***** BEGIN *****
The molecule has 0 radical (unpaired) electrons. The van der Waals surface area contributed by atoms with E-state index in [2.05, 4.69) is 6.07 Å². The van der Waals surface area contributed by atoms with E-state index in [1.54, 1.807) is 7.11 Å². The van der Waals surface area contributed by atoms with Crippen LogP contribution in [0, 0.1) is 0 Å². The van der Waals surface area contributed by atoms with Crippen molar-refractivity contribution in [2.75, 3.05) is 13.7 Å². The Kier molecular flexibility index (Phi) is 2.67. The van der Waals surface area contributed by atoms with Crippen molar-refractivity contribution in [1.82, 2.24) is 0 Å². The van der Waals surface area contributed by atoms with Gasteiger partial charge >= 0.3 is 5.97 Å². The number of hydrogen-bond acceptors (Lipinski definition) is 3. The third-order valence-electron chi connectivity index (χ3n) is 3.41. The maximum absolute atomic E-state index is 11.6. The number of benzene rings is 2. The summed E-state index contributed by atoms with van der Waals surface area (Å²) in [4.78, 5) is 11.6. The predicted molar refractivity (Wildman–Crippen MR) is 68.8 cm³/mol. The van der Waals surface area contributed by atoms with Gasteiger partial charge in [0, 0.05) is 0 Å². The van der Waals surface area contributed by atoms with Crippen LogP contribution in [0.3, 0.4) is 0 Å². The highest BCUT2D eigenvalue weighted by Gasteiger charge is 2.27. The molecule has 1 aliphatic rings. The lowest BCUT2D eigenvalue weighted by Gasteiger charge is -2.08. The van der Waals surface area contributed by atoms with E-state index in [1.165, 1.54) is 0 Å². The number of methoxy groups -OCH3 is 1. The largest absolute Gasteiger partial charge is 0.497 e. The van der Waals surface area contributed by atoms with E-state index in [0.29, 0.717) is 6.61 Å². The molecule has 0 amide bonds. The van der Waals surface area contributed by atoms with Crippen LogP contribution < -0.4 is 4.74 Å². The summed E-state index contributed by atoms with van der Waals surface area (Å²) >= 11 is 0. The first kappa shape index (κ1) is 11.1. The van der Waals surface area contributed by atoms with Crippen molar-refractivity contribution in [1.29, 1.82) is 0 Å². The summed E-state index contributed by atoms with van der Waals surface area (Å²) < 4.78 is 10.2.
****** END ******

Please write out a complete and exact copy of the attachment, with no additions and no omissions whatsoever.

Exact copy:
The molecule has 0 radical (unpaired) electrons. The van der Waals surface area contributed by atoms with E-state index in [2.05, 4.69) is 6.07 Å². The van der Waals surface area contributed by atoms with E-state index in [1.54, 1.807) is 7.11 Å². The van der Waals surface area contributed by atoms with Crippen LogP contribution in [0, 0.1) is 0 Å². The van der Waals surface area contributed by atoms with Crippen molar-refractivity contribution in [2.75, 3.05) is 13.7 Å². The Kier molecular flexibility index (Phi) is 2.67. The van der Waals surface area contributed by atoms with Crippen molar-refractivity contribution in [1.82, 2.24) is 0 Å². The van der Waals surface area contributed by atoms with Gasteiger partial charge >= 0.3 is 5.97 Å². The number of hydrogen-bond acceptors (Lipinski definition) is 3. The third-order valence-electron chi connectivity index (χ3n) is 3.41. The maximum absolute atomic E-state index is 11.6. The number of benzene rings is 2. The summed E-state index contributed by atoms with van der Waals surface area (Å²) in [4.78, 5) is 11.6. The predicted molar refractivity (Wildman–Crippen MR) is 68.8 cm³/mol. The van der Waals surface area contributed by atoms with Gasteiger partial charge in [0, 0.05) is 0 Å². The van der Waals surface area contributed by atoms with Crippen LogP contribution in [0.3, 0.4) is 0 Å². The highest BCUT2D eigenvalue weighted by Gasteiger charge is 2.27. The molecule has 1 aliphatic rings. The lowest BCUT2D eigenvalue weighted by Gasteiger charge is -2.08. The van der Waals surface area contributed by atoms with E-state index in [1.165, 1.54) is 0 Å². The number of methoxy groups -OCH3 is 1. The largest absolute Gasteiger partial charge is 0.497 e. The van der Waals surface area contributed by atoms with E-state index in [0.29, 0.717) is 6.61 Å². The molecule has 0 amide bonds. The van der Waals surface area contributed by atoms with Crippen LogP contribution < -0.4 is 4.74 Å². The summed E-state index contributed by atoms with van der Waals surface area (Å²) >= 11 is 0. The first kappa shape index (κ1) is 11.1. The van der Waals surface area contributed by atoms with Crippen molar-refractivity contribution in [1.29, 1.82) is 0 Å². The summed E-state index contributed by atoms with van der Waals surface area (Å²) < 4.78 is 10.2.